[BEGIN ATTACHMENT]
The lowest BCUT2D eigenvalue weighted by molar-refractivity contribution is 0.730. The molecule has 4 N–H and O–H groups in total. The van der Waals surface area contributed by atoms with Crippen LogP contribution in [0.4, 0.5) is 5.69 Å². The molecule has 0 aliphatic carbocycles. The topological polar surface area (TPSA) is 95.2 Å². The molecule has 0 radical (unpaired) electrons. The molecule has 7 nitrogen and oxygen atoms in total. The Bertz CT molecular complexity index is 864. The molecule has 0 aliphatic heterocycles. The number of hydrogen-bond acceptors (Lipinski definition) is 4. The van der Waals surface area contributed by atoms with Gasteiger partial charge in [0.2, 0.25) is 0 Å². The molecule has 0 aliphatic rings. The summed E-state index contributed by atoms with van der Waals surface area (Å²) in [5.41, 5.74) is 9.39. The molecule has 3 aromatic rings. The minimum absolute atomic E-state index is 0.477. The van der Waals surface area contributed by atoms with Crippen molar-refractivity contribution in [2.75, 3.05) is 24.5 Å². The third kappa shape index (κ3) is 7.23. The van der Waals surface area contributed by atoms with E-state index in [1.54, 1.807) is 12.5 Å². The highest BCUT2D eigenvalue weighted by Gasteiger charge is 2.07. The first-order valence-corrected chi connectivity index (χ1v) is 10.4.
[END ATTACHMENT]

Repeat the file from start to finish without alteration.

The lowest BCUT2D eigenvalue weighted by molar-refractivity contribution is 0.730. The molecule has 4 N–H and O–H groups in total. The van der Waals surface area contributed by atoms with Crippen LogP contribution in [0.4, 0.5) is 5.69 Å². The molecule has 0 aliphatic carbocycles. The topological polar surface area (TPSA) is 95.2 Å². The molecule has 0 radical (unpaired) electrons. The molecule has 7 nitrogen and oxygen atoms in total. The Bertz CT molecular complexity index is 864. The molecule has 0 aliphatic heterocycles. The number of hydrogen-bond acceptors (Lipinski definition) is 4. The van der Waals surface area contributed by atoms with Gasteiger partial charge in [0.2, 0.25) is 0 Å². The molecule has 0 aliphatic rings. The summed E-state index contributed by atoms with van der Waals surface area (Å²) in [5.41, 5.74) is 9.39. The molecule has 3 aromatic rings. The minimum absolute atomic E-state index is 0.477. The van der Waals surface area contributed by atoms with Crippen molar-refractivity contribution in [2.75, 3.05) is 24.5 Å². The third kappa shape index (κ3) is 7.23. The van der Waals surface area contributed by atoms with E-state index in [1.54, 1.807) is 12.5 Å². The highest BCUT2D eigenvalue weighted by Gasteiger charge is 2.07. The first-order valence-corrected chi connectivity index (χ1v) is 10.4.